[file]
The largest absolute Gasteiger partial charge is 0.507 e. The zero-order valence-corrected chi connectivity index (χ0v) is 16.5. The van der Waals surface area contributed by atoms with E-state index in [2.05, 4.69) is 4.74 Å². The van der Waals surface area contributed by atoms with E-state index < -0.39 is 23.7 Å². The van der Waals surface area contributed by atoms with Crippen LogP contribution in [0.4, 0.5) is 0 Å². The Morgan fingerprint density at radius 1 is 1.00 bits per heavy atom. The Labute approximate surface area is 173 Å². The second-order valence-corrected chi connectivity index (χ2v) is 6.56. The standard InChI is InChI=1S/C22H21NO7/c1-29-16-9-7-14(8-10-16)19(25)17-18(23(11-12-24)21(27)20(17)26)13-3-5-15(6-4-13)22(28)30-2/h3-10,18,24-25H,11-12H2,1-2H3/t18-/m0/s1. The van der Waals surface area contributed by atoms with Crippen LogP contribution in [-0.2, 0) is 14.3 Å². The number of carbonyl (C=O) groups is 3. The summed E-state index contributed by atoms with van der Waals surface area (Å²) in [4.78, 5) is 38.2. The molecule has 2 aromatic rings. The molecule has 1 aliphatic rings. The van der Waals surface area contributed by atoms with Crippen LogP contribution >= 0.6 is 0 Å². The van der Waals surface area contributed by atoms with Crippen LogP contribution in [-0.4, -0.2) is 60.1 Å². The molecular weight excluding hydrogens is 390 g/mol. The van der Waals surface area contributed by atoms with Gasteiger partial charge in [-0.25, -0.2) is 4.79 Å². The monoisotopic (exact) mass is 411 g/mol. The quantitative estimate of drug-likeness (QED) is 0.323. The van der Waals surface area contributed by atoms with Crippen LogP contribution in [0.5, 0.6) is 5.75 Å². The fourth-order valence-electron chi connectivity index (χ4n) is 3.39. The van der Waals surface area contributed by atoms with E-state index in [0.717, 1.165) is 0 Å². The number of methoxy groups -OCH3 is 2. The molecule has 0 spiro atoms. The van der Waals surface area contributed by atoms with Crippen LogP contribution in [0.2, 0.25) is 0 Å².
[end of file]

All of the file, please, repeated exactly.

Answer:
The largest absolute Gasteiger partial charge is 0.507 e. The zero-order valence-corrected chi connectivity index (χ0v) is 16.5. The van der Waals surface area contributed by atoms with E-state index in [2.05, 4.69) is 4.74 Å². The van der Waals surface area contributed by atoms with E-state index < -0.39 is 23.7 Å². The van der Waals surface area contributed by atoms with Crippen LogP contribution in [0.4, 0.5) is 0 Å². The Morgan fingerprint density at radius 1 is 1.00 bits per heavy atom. The Labute approximate surface area is 173 Å². The second-order valence-corrected chi connectivity index (χ2v) is 6.56. The standard InChI is InChI=1S/C22H21NO7/c1-29-16-9-7-14(8-10-16)19(25)17-18(23(11-12-24)21(27)20(17)26)13-3-5-15(6-4-13)22(28)30-2/h3-10,18,24-25H,11-12H2,1-2H3/t18-/m0/s1. The van der Waals surface area contributed by atoms with Crippen LogP contribution in [-0.2, 0) is 14.3 Å². The number of carbonyl (C=O) groups is 3. The summed E-state index contributed by atoms with van der Waals surface area (Å²) in [4.78, 5) is 38.2. The molecule has 2 aromatic rings. The molecule has 1 aliphatic rings. The van der Waals surface area contributed by atoms with Crippen LogP contribution >= 0.6 is 0 Å². The van der Waals surface area contributed by atoms with Crippen LogP contribution in [-0.4, -0.2) is 60.1 Å². The molecular weight excluding hydrogens is 390 g/mol. The van der Waals surface area contributed by atoms with Gasteiger partial charge in [-0.25, -0.2) is 4.79 Å². The monoisotopic (exact) mass is 411 g/mol. The quantitative estimate of drug-likeness (QED) is 0.323. The van der Waals surface area contributed by atoms with Crippen LogP contribution in [0.5, 0.6) is 5.75 Å². The fourth-order valence-electron chi connectivity index (χ4n) is 3.39. The van der Waals surface area contributed by atoms with E-state index in [0.717, 1.165) is 0 Å². The number of methoxy groups -OCH3 is 2. The molecule has 0 spiro atoms. The van der Waals surface area contributed by atoms with Crippen LogP contribution in [0.2, 0.25) is 0 Å².